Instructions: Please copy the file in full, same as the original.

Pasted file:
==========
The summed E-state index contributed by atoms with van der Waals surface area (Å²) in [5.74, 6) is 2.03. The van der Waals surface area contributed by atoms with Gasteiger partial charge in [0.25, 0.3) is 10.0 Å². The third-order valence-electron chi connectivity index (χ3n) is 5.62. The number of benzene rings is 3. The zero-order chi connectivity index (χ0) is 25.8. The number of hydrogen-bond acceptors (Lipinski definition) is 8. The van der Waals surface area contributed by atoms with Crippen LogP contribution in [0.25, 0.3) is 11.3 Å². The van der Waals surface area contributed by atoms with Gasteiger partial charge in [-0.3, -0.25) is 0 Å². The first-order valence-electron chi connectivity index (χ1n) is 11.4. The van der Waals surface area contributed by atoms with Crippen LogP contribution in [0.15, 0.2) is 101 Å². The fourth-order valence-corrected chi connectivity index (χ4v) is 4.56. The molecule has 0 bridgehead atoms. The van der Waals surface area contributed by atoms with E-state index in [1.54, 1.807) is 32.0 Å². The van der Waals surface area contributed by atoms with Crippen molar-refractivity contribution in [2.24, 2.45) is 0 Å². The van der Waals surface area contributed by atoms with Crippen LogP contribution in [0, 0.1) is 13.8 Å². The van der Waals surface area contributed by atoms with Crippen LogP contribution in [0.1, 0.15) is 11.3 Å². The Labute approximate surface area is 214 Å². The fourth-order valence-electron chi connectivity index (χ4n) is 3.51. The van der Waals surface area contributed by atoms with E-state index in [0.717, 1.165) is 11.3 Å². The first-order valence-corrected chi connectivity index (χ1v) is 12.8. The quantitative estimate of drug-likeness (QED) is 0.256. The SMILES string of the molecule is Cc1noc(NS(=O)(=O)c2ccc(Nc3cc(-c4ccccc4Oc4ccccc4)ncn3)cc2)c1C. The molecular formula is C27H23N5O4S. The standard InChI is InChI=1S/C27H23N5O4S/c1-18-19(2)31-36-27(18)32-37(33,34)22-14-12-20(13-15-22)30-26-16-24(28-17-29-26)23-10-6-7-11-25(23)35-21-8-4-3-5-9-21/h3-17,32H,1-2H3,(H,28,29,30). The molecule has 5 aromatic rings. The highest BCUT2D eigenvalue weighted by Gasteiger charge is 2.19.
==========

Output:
The summed E-state index contributed by atoms with van der Waals surface area (Å²) in [5.74, 6) is 2.03. The van der Waals surface area contributed by atoms with Gasteiger partial charge in [0.25, 0.3) is 10.0 Å². The third-order valence-electron chi connectivity index (χ3n) is 5.62. The number of benzene rings is 3. The zero-order chi connectivity index (χ0) is 25.8. The number of hydrogen-bond acceptors (Lipinski definition) is 8. The van der Waals surface area contributed by atoms with Crippen LogP contribution in [0.25, 0.3) is 11.3 Å². The van der Waals surface area contributed by atoms with Gasteiger partial charge in [-0.3, -0.25) is 0 Å². The first-order valence-electron chi connectivity index (χ1n) is 11.4. The van der Waals surface area contributed by atoms with Crippen LogP contribution in [0.15, 0.2) is 101 Å². The fourth-order valence-corrected chi connectivity index (χ4v) is 4.56. The molecule has 0 bridgehead atoms. The van der Waals surface area contributed by atoms with E-state index in [1.54, 1.807) is 32.0 Å². The van der Waals surface area contributed by atoms with Crippen molar-refractivity contribution in [2.24, 2.45) is 0 Å². The van der Waals surface area contributed by atoms with Crippen LogP contribution in [0, 0.1) is 13.8 Å². The van der Waals surface area contributed by atoms with Crippen LogP contribution in [0.1, 0.15) is 11.3 Å². The Labute approximate surface area is 214 Å². The fourth-order valence-electron chi connectivity index (χ4n) is 3.51. The van der Waals surface area contributed by atoms with E-state index in [0.717, 1.165) is 11.3 Å². The first-order valence-corrected chi connectivity index (χ1v) is 12.8. The quantitative estimate of drug-likeness (QED) is 0.256. The SMILES string of the molecule is Cc1noc(NS(=O)(=O)c2ccc(Nc3cc(-c4ccccc4Oc4ccccc4)ncn3)cc2)c1C. The molecular formula is C27H23N5O4S. The standard InChI is InChI=1S/C27H23N5O4S/c1-18-19(2)31-36-27(18)32-37(33,34)22-14-12-20(13-15-22)30-26-16-24(28-17-29-26)23-10-6-7-11-25(23)35-21-8-4-3-5-9-21/h3-17,32H,1-2H3,(H,28,29,30). The molecule has 5 aromatic rings. The highest BCUT2D eigenvalue weighted by Gasteiger charge is 2.19.